SC to Hear 2009 Contempt Case Against Prashant Bhushan From 17 Aug

Bench headed by Justice Arun Mishra to hear arguments on whether alleging judges are corrupt is per se contempt.

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Law
4 min read
File image of advocate Prashant Bhushan at the Supreme Court.
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The Supreme Court on Monday, 10 August, announced that it would conduct hearings in a 2009 contempt case against lawyer-activist Prashant Bhushan from 17 August onwards.

A bench of Justices Arun Mishra, BR Gavai, and Krishna Murari stated that the case needed to be heard on merits, with the court to decide whether statements alleging that judges are corrupt amounted to contempt of court per se.

In doing so, the bench has evidently held that it does not accept the explanation provided by Bhushan to the court for his statement to Tehelka magazine back in 2009, that eight out of the last 16 Chief Justices of India (from that time) were corrupt.

On 4 August, the judges had conducted a private hearing with Bhushan’s lawyer, senior advocate Rajeev Dhavan after switching off all microphones and cameras from the video conference hearing. Following this, they had said they would await an explanation or apology from the anti-corruption crusader.

“In case we do not accept the explanation/apology, we will hear the matter,” the judges had written while reserving their order.

Bhushan submitted an explanation on the day, although he refused to apologise to the court for the statement. His office put out a press release which stated that the following explanation had been provided to the court for his statement:

“In my interview to Tehelka in 2009 I have used the word corruption in a wide sense meaning lack of propriety. I did not mean only financial corruption or deriving any pecuniary advantage. If what I have said caused hurt to any of them or to their families in any way, I regret the same. I unreservedly state that I support the institution of the judiciary and especially the Supreme Court of which I am a part, and had no intention to lower the prestige of the judiciary in which I have complete faith. I regret if my interview was misunderstood as doing so, that is, lower the reputation of the judiciary, especially the Supreme Court, which could never have been my intention at all.”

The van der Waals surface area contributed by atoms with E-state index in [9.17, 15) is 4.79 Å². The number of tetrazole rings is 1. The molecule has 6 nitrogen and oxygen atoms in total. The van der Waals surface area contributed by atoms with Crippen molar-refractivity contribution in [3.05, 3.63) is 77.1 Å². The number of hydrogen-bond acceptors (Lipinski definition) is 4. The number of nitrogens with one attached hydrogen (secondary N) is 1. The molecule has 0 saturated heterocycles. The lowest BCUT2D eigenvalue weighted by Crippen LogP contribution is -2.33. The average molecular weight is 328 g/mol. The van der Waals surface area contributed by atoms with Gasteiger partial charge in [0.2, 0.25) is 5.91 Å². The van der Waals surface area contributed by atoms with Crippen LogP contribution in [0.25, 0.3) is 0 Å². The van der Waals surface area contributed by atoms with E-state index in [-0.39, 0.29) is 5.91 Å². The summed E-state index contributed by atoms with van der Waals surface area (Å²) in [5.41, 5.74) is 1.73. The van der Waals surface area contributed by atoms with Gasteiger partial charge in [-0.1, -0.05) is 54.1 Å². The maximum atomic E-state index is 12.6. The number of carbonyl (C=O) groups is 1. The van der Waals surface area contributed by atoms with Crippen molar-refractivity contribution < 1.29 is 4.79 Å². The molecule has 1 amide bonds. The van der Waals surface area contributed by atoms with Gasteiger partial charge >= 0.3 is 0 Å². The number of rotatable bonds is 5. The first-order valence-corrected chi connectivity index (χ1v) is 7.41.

WHAT IS THIS CASE ABOUT?

This case was filed in 2009 on a complaint by senior advocate Harish Salve, who was back then appearing as an amicus curiae in a PIL before the Supreme Court.

Salve informed the court of an interview given by Bhushan to Tehelka. In the interview, Bhushan had made allegations of corruption against judges of the apex court.

A Supreme Court order from the time describes the allegations as follows:

“The learned Amicus Curiae drew the attention of the Court to certain statements which had been made by the Respondent No.1 in an interview given to Ms. Shoma Chaudhury, wherein various statements were made alleging corruption in the judiciary and, in particular, the higher judiciary, without any material in support thereof. In the interview he went on to say that although he did not have any proof for his allegations, half of the last 16 Chief Justices were corrupt. He also made a serious imputation against the Hon’ble the Chief Justice of India, Justice SH Kapadia, as His Lordship then was, alleging misdemeanor with regard to the hearing of a matter involving a company known as Sterlite, in which Justice Kapadia had certain shares, deliberately omitting to mention that the said fact had been made known to the counsel appearing in the matter, who had categorically stated that they had no objection whatsoever to the matter being heard by His Lordship.”

Bhushan, represented by famous lawyer Ram Jethmalani at that time, had tried to object to the maintainability of the case, saying his statements did not amount to contempt of court. However, the court decided that the case should proceed.

Jethmalani then argued that a larger bench of five judges or more was needed to hear the case as it involves issues of constitutional importance, relating to the right to freedom of speech. Bhushan's father, the veteran lawyer and former Law Minister Shanti Bhushan, subsequently filed an affidavit in the court stating he held the same opinion as his son, that eight of the last 16 CJIs (at the time) had been corrupt.

No substantive hearings had been held in the case since 2012, before it was suddenly listed on 24 July.

This happened on the same day the Supreme Court took up a separate suo motu contempt case against Bhushan for tweets put out by him on 27 and 29 June 2020 – also being heard by the same three judges.

Bhushan filed a detailed affidavit in that case, explaining why he had commented on current CJI SA Bobde’s photo on a superbike, and why he had a bona fide opinion that the Supreme Court (particularly the last 4 CJIs) had played a role in the destruction of democracy in India.

Bhushan’s lawyer in that case, senior advocate Dushyant Dave, gave a fiery performance during a hearing on 5 August defending his client, following which the judges reserved their order.

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